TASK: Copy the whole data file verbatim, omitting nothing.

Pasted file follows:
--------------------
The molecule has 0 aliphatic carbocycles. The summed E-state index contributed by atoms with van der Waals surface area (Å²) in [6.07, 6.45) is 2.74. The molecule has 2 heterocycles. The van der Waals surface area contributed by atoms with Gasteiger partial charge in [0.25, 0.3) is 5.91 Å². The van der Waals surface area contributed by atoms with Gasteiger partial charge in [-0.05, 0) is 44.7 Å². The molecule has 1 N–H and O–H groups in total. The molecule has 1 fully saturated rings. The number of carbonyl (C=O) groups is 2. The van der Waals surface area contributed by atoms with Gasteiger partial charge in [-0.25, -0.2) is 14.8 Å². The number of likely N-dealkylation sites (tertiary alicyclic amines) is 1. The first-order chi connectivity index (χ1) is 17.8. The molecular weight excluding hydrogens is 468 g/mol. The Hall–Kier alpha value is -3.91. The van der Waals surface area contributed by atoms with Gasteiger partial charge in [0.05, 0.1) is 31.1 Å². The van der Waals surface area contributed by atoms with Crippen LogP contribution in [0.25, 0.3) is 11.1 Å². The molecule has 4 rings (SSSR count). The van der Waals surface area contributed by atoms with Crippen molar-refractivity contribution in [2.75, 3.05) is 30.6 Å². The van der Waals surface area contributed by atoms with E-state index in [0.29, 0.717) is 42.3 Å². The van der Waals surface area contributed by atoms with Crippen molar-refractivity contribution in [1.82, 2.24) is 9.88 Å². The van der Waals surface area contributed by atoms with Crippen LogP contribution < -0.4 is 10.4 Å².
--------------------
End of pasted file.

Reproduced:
The molecule has 0 aliphatic carbocycles. The summed E-state index contributed by atoms with van der Waals surface area (Å²) in [6.07, 6.45) is 2.74. The molecule has 2 heterocycles. The van der Waals surface area contributed by atoms with Gasteiger partial charge in [0.25, 0.3) is 5.91 Å². The van der Waals surface area contributed by atoms with Gasteiger partial charge in [-0.05, 0) is 44.7 Å². The molecule has 1 N–H and O–H groups in total. The molecule has 1 fully saturated rings. The number of carbonyl (C=O) groups is 2. The van der Waals surface area contributed by atoms with Gasteiger partial charge in [-0.25, -0.2) is 14.8 Å². The number of likely N-dealkylation sites (tertiary alicyclic amines) is 1. The first-order chi connectivity index (χ1) is 17.8. The molecular weight excluding hydrogens is 468 g/mol. The Hall–Kier alpha value is -3.91. The van der Waals surface area contributed by atoms with Gasteiger partial charge in [0.05, 0.1) is 31.1 Å². The van der Waals surface area contributed by atoms with Crippen LogP contribution in [0.25, 0.3) is 11.1 Å². The molecule has 4 rings (SSSR count). The van der Waals surface area contributed by atoms with Crippen molar-refractivity contribution in [2.75, 3.05) is 30.6 Å². The van der Waals surface area contributed by atoms with E-state index in [0.29, 0.717) is 42.3 Å². The van der Waals surface area contributed by atoms with Crippen molar-refractivity contribution in [1.82, 2.24) is 9.88 Å². The van der Waals surface area contributed by atoms with Crippen LogP contribution < -0.4 is 10.4 Å².